Boys, Sex and Drugs (and that's okay)

Forgive me, Father, for I have sinned. I have made Duke friends. One of said Duke friends made a comment the other day about a group of four of us girls. He said,

“All you guys ever talk about is boys, sex and drugs.”

Indignantly, I huffed and said, “Hey! We don’t talk about drugs!”

However, I went on thinking about this passing comment. It irked me, but why? I felt like a bad feminist. Wasn’t I supposed to embrace my brilliance and have intellectual conversations? I felt inferior to my Duke friend with all his supposed “smart people” discussions. Mostly, however, I felt something was off. Sure, we talk about boys, sex and (not) drugs, but why was that framed as something bad?

Now, to dissuade the notion that “all [we] ever talk about is boys, sex and drugs.” We do, in fact, talk about other things: weather, religion, dining halls, sororities, economics, social justice, fashion and the list goes on. However, working under my friend’s misconception, what if all we talked about - or what if most of what we talked about - was boys, sex and drugs? What is so wrong with that?

This made me think of a scene in Sex and the City in which one of the characters - Miranda - gets upset that all her friend group ever talks about is men and sex. Well, Miranda, for one, Sex and the City wouldn’t be much of a show without those things. I went back to watch the episode to see how they reconciled the topic (oh no, I had to watch TV to research). Miranda had been projecting her insecurities about her relationship status onto the comment. [Sidenote: what does that say about my Duke friend? Hehe.] However, I don’t think that is quite fair. She had a point, right? A group of brilliant, funny, gorgeous women should have better things to talk about, right?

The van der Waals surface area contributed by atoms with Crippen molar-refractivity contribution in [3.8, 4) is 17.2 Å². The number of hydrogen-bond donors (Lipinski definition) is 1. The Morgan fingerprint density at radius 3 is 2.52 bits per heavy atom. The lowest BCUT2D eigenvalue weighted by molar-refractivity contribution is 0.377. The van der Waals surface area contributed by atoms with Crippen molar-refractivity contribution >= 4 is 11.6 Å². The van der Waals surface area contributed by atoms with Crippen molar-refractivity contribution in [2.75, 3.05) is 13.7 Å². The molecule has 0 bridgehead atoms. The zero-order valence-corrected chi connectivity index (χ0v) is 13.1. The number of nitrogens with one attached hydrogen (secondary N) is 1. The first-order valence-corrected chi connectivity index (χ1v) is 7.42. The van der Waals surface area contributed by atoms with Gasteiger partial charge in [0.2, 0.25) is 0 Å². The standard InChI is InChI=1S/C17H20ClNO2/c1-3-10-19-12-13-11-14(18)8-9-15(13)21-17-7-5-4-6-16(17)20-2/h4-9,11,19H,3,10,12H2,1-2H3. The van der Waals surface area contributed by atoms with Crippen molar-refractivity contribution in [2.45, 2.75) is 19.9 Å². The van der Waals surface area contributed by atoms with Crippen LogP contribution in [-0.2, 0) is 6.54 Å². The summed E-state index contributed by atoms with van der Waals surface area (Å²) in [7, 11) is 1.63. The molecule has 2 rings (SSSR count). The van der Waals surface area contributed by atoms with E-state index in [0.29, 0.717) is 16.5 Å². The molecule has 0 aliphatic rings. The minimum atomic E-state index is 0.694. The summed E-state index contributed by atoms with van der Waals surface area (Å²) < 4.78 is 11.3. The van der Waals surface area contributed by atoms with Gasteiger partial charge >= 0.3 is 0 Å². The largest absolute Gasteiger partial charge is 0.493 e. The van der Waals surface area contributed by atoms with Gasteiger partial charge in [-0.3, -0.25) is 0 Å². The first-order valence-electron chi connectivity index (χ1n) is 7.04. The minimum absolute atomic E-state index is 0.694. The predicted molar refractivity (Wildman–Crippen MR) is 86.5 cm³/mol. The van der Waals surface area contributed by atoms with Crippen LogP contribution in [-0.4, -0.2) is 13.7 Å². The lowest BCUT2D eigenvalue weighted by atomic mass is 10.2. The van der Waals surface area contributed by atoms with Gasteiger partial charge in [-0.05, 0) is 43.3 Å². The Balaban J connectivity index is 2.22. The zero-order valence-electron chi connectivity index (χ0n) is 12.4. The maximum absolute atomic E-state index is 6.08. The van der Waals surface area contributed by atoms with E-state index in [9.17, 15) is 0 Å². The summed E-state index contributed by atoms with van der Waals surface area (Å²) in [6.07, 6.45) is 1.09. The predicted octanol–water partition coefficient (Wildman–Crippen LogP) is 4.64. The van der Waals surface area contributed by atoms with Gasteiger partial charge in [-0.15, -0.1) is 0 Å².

No, not really. 

Relationships are part of our lives - a large part. Sure, we can talk about the polarization of politics, the nuances of activism as students, environmental issues and solutions and all those important things. But are they more important? Objectively, yes. Subjectively, no. And I find subjectivity shapes my reality more than objectivity. Women can do it all; I believe that. Relationships are included in that “all”. And that goes for small talk in general. I think a lot of us have this cute little daydream about going to college and having conversations about deep, intellectual topics at three in the morning in the study lounge. And those dialogues are important, yes, but so are dialogues about boys and sex. They have just as significant an impact on our daily, subjective lives as all those other objectively important conversations - maybe even more so. 

If you have ever seen the movie Mona Lisa Smile, it has a concept similar to this one. I don’t remember most of it from when my sister made me watch it when I was 12, but this one scene stuck in my mind. Surrounded by ambitious women who want to go on to professional careers, one graduate of the college decides to become a housewife. The woman in question says, “I know exactly what I'm doing, and it doesn't make me any less smart. You stand in class and tell us to look beyond the image, but you don’t. To you, a housewife is someone who sold her soul for a center hall colonial. She has no depth, no intellect, no interests. You’re the one who said I could do anything I wanted. This is what I want.” Now every rhetorical analysis teacher I have ever had is cringing, but I am just gonna leave that quote where it is. Take from it what you will.

Boys, sex, but not really drugs hold a presence in a lot of our lives - especially on a college campus. Talking about these things can not only act as a fun bonding activity, but talking about boys and sex can also normalize things that can be scary and confusing for many of us.